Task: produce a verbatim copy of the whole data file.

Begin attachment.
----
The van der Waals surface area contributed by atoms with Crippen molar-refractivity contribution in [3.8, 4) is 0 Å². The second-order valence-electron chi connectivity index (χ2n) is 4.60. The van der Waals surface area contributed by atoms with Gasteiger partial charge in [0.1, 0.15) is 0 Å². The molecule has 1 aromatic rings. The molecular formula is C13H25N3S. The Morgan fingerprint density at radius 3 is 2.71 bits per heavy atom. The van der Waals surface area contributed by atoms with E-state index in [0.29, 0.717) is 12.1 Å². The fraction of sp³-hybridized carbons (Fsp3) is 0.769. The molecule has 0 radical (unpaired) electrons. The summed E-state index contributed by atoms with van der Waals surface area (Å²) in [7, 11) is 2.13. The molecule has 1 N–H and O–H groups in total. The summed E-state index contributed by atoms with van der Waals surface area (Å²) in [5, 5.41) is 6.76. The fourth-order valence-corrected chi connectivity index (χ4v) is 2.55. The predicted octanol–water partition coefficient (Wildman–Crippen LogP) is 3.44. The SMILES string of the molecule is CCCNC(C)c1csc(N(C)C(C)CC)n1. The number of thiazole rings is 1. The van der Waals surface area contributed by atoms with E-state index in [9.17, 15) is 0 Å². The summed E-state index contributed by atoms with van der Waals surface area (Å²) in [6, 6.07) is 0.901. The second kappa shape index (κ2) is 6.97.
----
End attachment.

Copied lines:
The van der Waals surface area contributed by atoms with Crippen molar-refractivity contribution in [3.8, 4) is 0 Å². The second-order valence-electron chi connectivity index (χ2n) is 4.60. The van der Waals surface area contributed by atoms with Gasteiger partial charge in [0.1, 0.15) is 0 Å². The molecule has 1 aromatic rings. The molecular formula is C13H25N3S. The Morgan fingerprint density at radius 3 is 2.71 bits per heavy atom. The van der Waals surface area contributed by atoms with E-state index in [0.29, 0.717) is 12.1 Å². The fraction of sp³-hybridized carbons (Fsp3) is 0.769. The molecule has 0 radical (unpaired) electrons. The summed E-state index contributed by atoms with van der Waals surface area (Å²) in [7, 11) is 2.13. The molecule has 1 N–H and O–H groups in total. The summed E-state index contributed by atoms with van der Waals surface area (Å²) in [5, 5.41) is 6.76. The fourth-order valence-corrected chi connectivity index (χ4v) is 2.55. The predicted octanol–water partition coefficient (Wildman–Crippen LogP) is 3.44. The SMILES string of the molecule is CCCNC(C)c1csc(N(C)C(C)CC)n1. The number of thiazole rings is 1. The van der Waals surface area contributed by atoms with E-state index in [9.17, 15) is 0 Å². The summed E-state index contributed by atoms with van der Waals surface area (Å²) in [6, 6.07) is 0.901. The second kappa shape index (κ2) is 6.97.